The sexual abuse of Jesus is a missing part of Passion and Easter story retellings.

Rather than trying to convince people that Jesus was sexually abused in the absence of any biblical or historical evidence, these academics might want to look at what the Bible has to say about hubris and conceit.

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20 thoughts on “Rape Culture, Religion & the Bible. But just the Bible.

  1. This article was also on the op-ed page of yesterday’s Telegraph. Yes. The Daily Telegraph. Almost choked on my eggy soldier.

    Of course the woman is a Professor of the Sociology of Religion, an essentially worthless ‘discipline’, and is desperate to find something new and controversial to say after the mere two thousand years that have passed since the event in question.

    Still, she does comply with the cliche that all theology or religious studies academics hate Christianity with a passion

  2. By modern standards, surely a better candidate for the ‘religion is based on sexual abuse’ argument is Aisha…? 🤔

  3. I expect the Church of England will soon fall into line on this rubbish. Meanwhile the independent churches and the evangelicals will keep growing.

    I’m not a Christian, but I was raised as one, I understand the lessons, so I get what it’s all about, and why it all works. And the important thing is that getting into roman era history is as irrelevant as questioning the historical accuracy of Shakespeare, Middle Earth, Arthurian legend or asking which galaxy far, far away, a long time ago, Star Wars happened. It’s mythology. It’s what we had before those other texts and films. The throne room scenes in Return of the Jedi are the temptation of Jesus by the devil, right down to him ultimately rejecting it and facing death.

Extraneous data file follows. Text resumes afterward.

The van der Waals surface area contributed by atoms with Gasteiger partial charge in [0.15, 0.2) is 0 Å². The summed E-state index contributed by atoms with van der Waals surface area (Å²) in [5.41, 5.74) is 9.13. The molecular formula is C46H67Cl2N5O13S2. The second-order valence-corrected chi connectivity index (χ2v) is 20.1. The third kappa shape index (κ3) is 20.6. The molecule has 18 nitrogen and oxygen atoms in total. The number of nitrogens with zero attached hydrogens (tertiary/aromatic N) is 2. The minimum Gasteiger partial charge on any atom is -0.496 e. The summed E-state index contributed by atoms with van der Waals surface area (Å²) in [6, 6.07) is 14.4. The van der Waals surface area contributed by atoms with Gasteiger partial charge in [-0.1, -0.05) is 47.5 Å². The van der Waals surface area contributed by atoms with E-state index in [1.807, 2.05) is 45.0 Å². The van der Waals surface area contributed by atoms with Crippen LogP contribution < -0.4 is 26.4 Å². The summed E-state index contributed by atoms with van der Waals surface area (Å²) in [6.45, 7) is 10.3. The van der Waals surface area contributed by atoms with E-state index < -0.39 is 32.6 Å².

4. I feel Western society has life that’s too easy – we don’t struggle to survive, we have enough money for food and luxuries.

    We don’t have to spend 14 hours down a pit each day to sustain ourselves.

    There’s not enough survival stress in our lives and twaddle like this is the result of some of us – those that don’t have the talent to do something productive – of trying to keep ourselves from being bored.

  5. Some sceptics might respond that stripping a prisoner might be a form of violence or abuse, but it is misleading to call this “sexual violence” or “sexual abuse”. Yet if the purpose was to humiliate the captive and expose him to mockery by others, and if the stripping is done against his will and as a way to shame him in public, then recognising it as a form of sexual violence or sexual abuse seems entirely justified

    The only way this argument could possibly hold is if humiliation, mockery and shame are inherently sexual.

    (Christ was definitely subjected to violence and abuse after his arrest: the gospels are quite explicit about it and all historical evidence about the Romans suggests the same, so the only question is whether this violence and abuse was of a type which it is fair to call ‘sexual’.)

  6. We don’t have to spend 14 hours down a pit each day to sustain ourselves.

    Strange you should mention it, that’s exactly what I’d suggest we do with academics who conjure up this sort of nonsense.

  7. Ironically she’s using the later Christian view of nudity to make her argument, rather than the rather-less-bothered Greco-Roman view…

    I love these massively un-self-aware pistes d’argumentation.

    And indeed, someone should tweet at her “Now do Aisha”.